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The US premiere for this film was held in Boston on 24 June 1964.
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The village the British destroy in the film is suspected of collusion with the MPLA. When the fire sets off an explosion, this is proved to be correct. Elements within the village belonged to a civilian organization called the Min Yuen that supported the communists by providing supplies and intelligence information.
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This movie marks the British film debut for Capucine.
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The machine guns used by both sides during the battle are .303 British Bren light machine guns.
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As of April 2014, the only surviving members of the major cast and crew are Lewis Gilbert, the director, and John Dark, the associate producer.
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In the film, Dhana is accused of violating the Emergency Regulations. Specifically, she is charged with violating Articles 17C and 17D (possession of arms, ammunition or explosives) which carry a death sentence.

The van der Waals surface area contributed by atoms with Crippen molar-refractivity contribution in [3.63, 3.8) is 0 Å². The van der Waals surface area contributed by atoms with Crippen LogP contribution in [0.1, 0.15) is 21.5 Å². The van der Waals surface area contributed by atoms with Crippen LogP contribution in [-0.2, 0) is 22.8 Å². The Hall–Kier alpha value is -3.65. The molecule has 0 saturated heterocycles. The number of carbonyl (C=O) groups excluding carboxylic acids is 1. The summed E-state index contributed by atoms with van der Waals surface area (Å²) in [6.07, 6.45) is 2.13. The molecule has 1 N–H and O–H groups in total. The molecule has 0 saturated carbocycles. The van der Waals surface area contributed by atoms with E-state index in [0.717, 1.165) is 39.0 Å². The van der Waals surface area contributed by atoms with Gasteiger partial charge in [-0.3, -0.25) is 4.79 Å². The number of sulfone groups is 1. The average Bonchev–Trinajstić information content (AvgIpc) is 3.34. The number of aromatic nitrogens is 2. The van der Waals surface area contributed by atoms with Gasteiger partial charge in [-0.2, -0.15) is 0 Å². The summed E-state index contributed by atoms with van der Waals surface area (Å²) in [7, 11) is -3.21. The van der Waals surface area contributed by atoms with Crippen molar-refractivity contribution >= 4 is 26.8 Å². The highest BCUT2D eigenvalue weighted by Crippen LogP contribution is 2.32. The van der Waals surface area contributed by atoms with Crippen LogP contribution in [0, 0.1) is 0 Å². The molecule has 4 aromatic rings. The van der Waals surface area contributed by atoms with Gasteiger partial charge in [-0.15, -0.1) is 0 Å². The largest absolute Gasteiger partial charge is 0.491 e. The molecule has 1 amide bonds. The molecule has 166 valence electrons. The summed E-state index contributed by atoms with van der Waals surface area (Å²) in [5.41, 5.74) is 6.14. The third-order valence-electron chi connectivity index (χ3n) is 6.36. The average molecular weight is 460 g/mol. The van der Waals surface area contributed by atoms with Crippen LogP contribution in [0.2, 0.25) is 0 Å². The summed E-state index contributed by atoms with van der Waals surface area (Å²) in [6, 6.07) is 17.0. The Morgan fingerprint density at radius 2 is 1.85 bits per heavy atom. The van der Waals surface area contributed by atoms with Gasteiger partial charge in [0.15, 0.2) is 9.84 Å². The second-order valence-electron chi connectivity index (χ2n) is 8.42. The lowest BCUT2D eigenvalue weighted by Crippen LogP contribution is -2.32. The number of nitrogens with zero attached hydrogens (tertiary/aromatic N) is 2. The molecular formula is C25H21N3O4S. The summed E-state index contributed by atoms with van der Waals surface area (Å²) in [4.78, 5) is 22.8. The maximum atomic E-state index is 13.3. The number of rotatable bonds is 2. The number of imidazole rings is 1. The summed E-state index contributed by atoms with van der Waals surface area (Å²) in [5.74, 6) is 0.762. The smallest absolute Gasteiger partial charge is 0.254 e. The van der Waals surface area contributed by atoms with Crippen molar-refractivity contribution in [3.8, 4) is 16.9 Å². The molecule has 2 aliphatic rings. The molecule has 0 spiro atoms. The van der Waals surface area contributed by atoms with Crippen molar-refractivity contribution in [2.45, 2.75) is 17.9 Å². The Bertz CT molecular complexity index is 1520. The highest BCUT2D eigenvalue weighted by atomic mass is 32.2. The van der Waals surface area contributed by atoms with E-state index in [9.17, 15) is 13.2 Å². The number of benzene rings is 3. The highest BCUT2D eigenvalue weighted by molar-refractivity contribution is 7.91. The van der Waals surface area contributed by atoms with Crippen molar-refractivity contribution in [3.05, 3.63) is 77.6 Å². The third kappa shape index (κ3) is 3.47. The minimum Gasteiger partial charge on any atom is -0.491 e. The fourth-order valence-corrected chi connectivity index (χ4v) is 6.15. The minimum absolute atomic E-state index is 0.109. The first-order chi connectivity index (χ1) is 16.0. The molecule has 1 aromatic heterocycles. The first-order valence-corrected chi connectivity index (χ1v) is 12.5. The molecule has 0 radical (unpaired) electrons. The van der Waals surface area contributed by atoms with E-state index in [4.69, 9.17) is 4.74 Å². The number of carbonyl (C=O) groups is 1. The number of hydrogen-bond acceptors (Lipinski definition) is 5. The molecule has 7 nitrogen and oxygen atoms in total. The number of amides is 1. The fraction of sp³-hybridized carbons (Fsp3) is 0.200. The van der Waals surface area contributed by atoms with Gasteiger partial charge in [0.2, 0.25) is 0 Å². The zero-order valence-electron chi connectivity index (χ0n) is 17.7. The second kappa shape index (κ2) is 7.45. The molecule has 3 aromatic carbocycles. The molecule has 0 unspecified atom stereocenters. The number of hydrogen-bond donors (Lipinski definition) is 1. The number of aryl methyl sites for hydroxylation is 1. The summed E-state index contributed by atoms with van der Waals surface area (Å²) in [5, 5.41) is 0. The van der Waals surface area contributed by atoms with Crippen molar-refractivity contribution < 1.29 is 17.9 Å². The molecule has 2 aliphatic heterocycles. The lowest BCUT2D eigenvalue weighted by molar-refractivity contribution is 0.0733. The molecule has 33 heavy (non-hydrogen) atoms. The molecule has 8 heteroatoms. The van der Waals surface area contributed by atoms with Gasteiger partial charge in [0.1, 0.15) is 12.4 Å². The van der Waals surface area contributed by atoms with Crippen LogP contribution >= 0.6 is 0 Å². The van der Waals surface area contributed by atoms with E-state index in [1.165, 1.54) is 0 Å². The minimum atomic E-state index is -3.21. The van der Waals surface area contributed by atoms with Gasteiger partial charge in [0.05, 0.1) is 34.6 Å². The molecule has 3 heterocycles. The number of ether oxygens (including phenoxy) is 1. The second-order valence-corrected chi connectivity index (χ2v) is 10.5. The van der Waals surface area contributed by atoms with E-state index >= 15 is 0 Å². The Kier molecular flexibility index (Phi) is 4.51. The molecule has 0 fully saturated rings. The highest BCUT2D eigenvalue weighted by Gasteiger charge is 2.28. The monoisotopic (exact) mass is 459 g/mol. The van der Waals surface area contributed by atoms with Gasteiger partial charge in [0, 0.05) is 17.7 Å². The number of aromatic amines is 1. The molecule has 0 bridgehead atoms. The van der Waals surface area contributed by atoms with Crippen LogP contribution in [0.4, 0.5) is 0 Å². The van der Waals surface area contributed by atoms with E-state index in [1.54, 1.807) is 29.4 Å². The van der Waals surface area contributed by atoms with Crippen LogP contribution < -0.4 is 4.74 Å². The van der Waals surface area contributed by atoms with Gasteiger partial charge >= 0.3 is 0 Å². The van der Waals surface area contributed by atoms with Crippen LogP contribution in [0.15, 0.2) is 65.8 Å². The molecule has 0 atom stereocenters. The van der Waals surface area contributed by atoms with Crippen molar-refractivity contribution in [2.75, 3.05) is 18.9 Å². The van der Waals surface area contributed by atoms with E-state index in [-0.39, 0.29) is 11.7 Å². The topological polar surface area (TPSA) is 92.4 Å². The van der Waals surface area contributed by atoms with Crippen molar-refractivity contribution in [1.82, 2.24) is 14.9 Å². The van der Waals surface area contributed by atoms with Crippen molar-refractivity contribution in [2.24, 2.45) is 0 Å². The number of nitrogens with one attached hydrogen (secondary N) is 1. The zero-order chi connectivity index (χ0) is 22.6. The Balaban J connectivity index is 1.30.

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One inspiration for the character of Ferris is Jeffrey Watts-Carter, an Australian rubber planter in Malaya. In April of 1951, Watts-Carter was arrested and charged with consorting with communists, a violation of the Emergency Regulations that brought a death sentence if convicted. Due to highly questionable evidence and testimony, he was acquitted and seven outstanding charges were dismissed.
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This is the second instance where Chin Peng has inspired a movie antagonist. In 1952's "Outpost in Malaya", also known as "The Planter's Wife", the character of Ah Siong was based wholly on Chin Peng. He meets a similar fate in both movies.